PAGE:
A hereditary disease characterized by shortening of the forearms and lower legs, extra fingers, and congenital heart malformations. The condition was first described by Richard Ellis and Simon vanCreveld in 1940. Fifty cases of EVC syndrome that occurred in the Amish (q.v.) community of Lancaster County have been traced back to a single couple who emigrated to Pennsylvania in 1744. The disease has been shown to be due to a mutation in an intron of the EVC gene that causes aberrant splicing. This gene has been mapped to 4p16, and it encodes a protein that contains 992 amino acids. The function of the EVC protein has not been determined. See posttranscriptional processing.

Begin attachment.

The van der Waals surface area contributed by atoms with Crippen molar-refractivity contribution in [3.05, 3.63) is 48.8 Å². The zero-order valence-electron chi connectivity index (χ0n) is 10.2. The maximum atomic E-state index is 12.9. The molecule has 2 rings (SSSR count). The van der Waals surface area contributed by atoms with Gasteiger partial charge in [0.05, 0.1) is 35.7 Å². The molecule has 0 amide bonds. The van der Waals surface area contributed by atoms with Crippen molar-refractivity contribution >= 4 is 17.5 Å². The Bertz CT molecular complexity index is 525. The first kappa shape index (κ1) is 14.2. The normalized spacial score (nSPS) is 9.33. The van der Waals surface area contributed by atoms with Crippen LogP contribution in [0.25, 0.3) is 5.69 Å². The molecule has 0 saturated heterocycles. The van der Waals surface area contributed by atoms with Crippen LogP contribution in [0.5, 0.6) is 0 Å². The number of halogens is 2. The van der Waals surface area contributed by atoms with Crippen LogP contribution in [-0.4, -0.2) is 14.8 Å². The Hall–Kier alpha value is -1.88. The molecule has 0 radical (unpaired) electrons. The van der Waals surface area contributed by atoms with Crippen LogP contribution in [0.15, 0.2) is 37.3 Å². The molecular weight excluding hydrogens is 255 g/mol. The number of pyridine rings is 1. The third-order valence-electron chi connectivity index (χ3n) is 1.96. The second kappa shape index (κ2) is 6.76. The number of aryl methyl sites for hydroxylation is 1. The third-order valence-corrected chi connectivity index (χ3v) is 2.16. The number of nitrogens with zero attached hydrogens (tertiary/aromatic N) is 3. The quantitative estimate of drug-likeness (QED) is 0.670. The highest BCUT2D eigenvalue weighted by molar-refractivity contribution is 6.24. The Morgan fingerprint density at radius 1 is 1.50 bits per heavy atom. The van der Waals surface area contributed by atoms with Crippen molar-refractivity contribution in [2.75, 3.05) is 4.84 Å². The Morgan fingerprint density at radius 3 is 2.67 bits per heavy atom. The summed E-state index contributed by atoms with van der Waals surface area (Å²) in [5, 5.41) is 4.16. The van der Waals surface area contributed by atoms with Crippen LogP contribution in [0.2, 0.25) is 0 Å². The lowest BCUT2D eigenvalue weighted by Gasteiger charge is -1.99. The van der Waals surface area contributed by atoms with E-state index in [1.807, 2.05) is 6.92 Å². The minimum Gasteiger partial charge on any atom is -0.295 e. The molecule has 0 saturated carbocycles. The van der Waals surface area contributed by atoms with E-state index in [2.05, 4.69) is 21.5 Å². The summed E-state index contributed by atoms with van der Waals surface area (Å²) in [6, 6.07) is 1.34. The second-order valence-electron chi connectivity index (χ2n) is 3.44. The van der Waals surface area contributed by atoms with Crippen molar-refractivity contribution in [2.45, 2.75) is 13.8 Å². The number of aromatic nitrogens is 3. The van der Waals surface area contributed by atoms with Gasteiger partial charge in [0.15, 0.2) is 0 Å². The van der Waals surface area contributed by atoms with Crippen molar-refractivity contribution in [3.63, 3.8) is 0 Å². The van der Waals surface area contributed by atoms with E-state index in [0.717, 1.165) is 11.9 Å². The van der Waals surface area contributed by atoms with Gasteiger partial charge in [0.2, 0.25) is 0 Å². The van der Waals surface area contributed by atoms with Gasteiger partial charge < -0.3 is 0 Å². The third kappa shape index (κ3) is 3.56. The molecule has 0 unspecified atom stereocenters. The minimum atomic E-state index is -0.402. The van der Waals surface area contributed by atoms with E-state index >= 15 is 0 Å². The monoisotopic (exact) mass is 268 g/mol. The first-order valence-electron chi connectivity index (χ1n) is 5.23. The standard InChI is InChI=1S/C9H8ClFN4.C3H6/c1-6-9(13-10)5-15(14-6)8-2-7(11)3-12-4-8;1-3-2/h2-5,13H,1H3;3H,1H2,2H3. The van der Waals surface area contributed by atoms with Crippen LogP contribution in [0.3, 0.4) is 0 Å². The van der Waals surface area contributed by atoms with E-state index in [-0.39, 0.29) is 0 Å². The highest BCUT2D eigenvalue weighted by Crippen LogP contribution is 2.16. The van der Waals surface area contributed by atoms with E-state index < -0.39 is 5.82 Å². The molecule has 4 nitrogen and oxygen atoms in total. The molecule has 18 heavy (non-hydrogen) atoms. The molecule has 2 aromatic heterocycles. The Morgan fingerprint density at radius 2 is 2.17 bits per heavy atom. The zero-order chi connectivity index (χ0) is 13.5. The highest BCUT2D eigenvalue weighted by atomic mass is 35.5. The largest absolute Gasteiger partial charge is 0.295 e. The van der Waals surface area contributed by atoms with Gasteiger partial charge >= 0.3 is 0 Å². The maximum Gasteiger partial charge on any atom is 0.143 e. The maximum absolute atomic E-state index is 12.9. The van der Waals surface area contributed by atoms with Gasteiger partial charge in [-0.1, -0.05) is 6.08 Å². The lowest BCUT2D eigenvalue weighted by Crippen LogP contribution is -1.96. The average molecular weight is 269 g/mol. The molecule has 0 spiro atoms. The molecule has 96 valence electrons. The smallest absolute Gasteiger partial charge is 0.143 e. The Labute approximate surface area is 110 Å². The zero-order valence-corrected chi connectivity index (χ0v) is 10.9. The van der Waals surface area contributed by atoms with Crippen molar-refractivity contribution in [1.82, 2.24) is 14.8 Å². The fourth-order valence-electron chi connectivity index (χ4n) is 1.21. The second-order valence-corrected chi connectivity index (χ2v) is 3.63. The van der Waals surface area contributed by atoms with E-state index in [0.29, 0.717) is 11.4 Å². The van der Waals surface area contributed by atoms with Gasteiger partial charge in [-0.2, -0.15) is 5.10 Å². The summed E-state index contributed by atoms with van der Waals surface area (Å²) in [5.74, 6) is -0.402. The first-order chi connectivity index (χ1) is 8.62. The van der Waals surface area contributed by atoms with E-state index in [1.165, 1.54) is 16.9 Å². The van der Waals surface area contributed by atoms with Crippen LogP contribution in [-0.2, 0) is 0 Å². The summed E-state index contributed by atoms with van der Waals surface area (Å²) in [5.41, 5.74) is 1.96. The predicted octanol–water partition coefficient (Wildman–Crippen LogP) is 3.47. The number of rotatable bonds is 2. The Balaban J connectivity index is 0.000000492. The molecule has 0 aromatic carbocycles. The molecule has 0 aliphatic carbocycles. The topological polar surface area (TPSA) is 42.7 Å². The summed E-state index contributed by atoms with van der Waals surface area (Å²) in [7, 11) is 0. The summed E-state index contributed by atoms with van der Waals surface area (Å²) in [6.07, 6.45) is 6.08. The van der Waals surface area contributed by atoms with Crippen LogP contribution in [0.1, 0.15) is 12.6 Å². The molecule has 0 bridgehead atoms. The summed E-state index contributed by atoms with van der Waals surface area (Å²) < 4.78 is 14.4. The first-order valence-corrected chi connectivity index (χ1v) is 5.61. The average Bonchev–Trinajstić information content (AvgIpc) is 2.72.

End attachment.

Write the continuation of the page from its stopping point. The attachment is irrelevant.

Subjects: Genetics and Genomics.